Here's the deal on
, a suburban Chicago company whose main biz is medical infusion pumps: It's borderline for this column to even write about. It has a market cap of less than $300 mil and a mere $65 mil in sales.
But at every turn it seems it's just
for ink. And according to
filings, plenty of investors may have Sabratek in their portfolios via such mutual fund companies as
Pilgrim Baxter & Associates
, which as of April held 15.4%, 8% and 7.5% of the stock, respectively.
Go back and look at some of the items: High
receivable days outstanding, skyrocketing inventories, a
class-action lawsuit that alleges accounting improprieties and, the most recent, an
acquisition announced on the last day of the quarter that could boost its earnings by a few pennies per share.
Now the latest: Last Friday, in the bowels of an S-3 related to something else -- way down in the exhibits, which
reads -- Sabratek disclosed a research and development agreement with
. There was no press release on this deal, which was done on June 30 -- the last day of the quarter -- and called for Systle to hand over $1 million to Sabratek.)
The only information given on Systle is that it's a Delaware corporation. (A check with Delaware shows it was incorporated on June 28.) And it's apparently run by, or at least connected with, Charles K. Stewart. (I say "apparently" because he's the only Systle person named in the document, his title isn't given and he personally answers the number listed in the agreement with a blunt "hello.")
Stewart, a former options trader, also happens to be one of Sabratek's largest investors, with a stake of more than 5%. He's also a large investor in and until recently was chairman of
The agreement says Sabratek plans to do research and development for Systle "in connection with the Systle Programs." Systle
? According to the agreement, Systle Programs refer to "the product development programs listed in Exhibit A ... " (Only there's no Exhibit A.)
What's going on here? What's Systle's history? Why a deal with what seems like a closely related party at the end of the quarter? Did Sabratek actually receive the $1 million?
Stewart declined to comment, other than to say that he has seen the "negative" pieces I have written on Sabratek. He said that a conversation with me would not be "fair" and that he's "not talking to people who have an ax to grind."
Sabratek officials, meanwhile, were out of town and unable to be reached. You can bet, however, that short-sellers will be paying close attention to Sabratek's next 10-Q to see how and if the $1 million, if it was ever paid, shows up.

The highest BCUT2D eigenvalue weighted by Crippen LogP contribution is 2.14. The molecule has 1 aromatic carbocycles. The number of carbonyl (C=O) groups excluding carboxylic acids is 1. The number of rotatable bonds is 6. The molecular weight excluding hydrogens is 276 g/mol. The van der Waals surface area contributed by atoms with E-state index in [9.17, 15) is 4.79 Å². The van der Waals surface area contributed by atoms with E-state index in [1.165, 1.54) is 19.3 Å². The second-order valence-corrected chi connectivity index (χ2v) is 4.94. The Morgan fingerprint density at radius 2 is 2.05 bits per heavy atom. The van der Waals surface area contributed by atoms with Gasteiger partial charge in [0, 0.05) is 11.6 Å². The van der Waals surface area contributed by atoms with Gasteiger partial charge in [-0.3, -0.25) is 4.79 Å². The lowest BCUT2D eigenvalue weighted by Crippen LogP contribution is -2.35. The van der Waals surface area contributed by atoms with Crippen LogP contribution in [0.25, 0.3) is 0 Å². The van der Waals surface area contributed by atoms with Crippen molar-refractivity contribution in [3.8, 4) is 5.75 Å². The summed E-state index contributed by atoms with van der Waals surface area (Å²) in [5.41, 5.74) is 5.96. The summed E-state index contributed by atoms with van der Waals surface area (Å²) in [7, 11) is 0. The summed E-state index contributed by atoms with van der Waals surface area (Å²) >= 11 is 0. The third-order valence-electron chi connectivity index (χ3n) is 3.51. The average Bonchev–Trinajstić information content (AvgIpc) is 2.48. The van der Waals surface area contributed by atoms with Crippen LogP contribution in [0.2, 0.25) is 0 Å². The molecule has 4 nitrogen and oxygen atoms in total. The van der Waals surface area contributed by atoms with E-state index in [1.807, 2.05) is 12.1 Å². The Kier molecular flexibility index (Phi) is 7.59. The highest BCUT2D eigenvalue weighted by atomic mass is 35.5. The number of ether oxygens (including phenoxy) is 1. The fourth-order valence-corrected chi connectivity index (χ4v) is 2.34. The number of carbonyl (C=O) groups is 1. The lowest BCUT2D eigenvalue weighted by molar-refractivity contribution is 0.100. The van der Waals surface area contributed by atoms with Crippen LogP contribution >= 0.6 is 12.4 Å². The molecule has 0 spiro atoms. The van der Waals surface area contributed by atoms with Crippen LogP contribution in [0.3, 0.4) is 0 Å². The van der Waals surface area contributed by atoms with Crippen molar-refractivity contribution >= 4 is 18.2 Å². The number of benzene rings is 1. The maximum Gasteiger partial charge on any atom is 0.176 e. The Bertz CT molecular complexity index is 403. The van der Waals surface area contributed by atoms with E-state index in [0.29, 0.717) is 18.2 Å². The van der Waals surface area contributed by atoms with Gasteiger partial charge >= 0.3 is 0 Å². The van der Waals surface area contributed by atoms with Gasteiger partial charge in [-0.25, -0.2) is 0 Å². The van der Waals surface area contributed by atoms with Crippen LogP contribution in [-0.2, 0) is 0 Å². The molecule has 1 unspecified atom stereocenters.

Yesterday's item on
said Seagate had 34 million shares in
. Oops, I didn't account for a recent 2-for-1 split; make that 69 million shares. And Seagate owns 35% of
, not the 18% mentioned here. But it's irrelevant, from a valuation standpoint, because it's private and it's unknown what the value is.
That said: The mystery money manager quoted in
that article isn't the only analyst looking at the untapped value in Seagate. It's been a favorite topic of Andrew Neff of
for quite a while. Neff's analysis puts the value of Seagate's non-disk drive businesses at or near the current price of 26 7/16. He figures the drive biz is worth another $12 per share to $25 per share, for a total value of $33 to $50 per share.
Did a flashback to my weekend while reading Lashinksy's
. Went to the
Barnes & Noble
store near my home in lovely suburban New Jersey on Saturday. This isn't just any Barnes & Noble: It's the second-largest store in the chain. It's so large it even sells used books. But did they have the book my daughter needed for required summer reading
the next school year starts? No. Did they have the
Amityville Horror Conspiracy
, which my son had hoped to buy with his Barnes & Noble gift certificate, which had been bought in a Barnes & Noble store? No. Were they friendly? No.
So I said to my wife, "Let's just get out of here and do it online." So, we did. We would've gone to barnesandnoble.com if they took a gift certificate that was bought in the store. But did they? No. So, we went to
, which we know works. (And which doesn't charge us taxes on our purchase like barnesandnoble.com does, at least in New Jersey.) Even bought the latest
CD while we were there.
Would've bought it while we were at the Barnes & Noble record store on Floor 2 of the big New Jersey superstore. But did they have it? No.
Herb Greenberg writes daily for TheStreet.com. In keeping with TSC's editorial policy, he doesn't own or short individual stocks, though he owns stock in TheStreet.com. He also doesn't invest in hedge funds or other private investment partnerships. He welcomes your feedback at
firstname.lastname@example.org. Greenberg also writes a monthly column for Fortune.
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